I guess SIA has north of $17 million in the bank and have to figure out how to use it to the benefit of the industry.  They’ve cut membership fees since they are no longer subsidizing a trade show.  We certainly need an advocate that represents the brands and retailers in the winter sports business.  SIA members who exhibit are getting a $2.00 per square foot discount off standard show rates.   I haven’t been to the on snow in years but think it’s valuable. Reliable research (I stress reliable) is valuable and necessary as well.  There might be a role for SIA teaching it’s members how to make good use of it.  My experience, as well as what I’ve heard, is that many member companies are resistant to using it.  Once that might have been okay, if kind of hard to understand.  Now, I don’t really think you have a choice.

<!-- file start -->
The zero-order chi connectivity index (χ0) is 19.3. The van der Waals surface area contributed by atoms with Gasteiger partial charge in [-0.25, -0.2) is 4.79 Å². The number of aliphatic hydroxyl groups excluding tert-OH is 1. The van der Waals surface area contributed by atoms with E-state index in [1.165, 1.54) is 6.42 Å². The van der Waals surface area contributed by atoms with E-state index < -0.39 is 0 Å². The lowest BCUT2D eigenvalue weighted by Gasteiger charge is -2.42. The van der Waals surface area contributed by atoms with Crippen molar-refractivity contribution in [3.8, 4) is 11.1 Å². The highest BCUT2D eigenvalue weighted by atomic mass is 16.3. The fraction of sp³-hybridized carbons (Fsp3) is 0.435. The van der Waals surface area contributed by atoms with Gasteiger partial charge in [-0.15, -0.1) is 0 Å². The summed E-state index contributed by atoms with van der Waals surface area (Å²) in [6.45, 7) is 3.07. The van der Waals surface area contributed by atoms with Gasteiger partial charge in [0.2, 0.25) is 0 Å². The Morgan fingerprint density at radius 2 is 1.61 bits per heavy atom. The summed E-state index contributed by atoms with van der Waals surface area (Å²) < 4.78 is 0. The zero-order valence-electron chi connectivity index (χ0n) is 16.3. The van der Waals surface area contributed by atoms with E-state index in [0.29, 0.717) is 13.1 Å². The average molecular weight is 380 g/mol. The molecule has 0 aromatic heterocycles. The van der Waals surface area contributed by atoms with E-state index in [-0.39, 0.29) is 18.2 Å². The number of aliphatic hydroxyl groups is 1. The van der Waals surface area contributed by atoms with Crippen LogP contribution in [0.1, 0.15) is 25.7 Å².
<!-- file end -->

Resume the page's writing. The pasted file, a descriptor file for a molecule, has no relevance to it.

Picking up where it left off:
Getting value from SIA no longer means the kind of cost-effective trade show we had when SIA ran the show for the benefit of its members.  How does that old song go?  “You don’t know what you’ve got ‘till it’s gone.”  Not to carry the analogy too far, but we’ve kind of “paved paradise, put up a parking lot,” trade show wise.

Consolidating SIA with OR was long overdue.  We save money going to one show instead of two and we all figured out long ago that snow sports are part of the outdoor industry.  Maybe that makes up for the fact that it’s getting more expensive to go to the show.  Emerald Expositions, remember, is a for profit public company so what did we expect would happen since we don’t really have an alternative?

Last spring, I didn’t even get the usual invoice from SIA.  But I’m so well trained after so many years that not getting that invoice caused me anxiety.  I renewed on the web site, then found out that free entry to the show was over.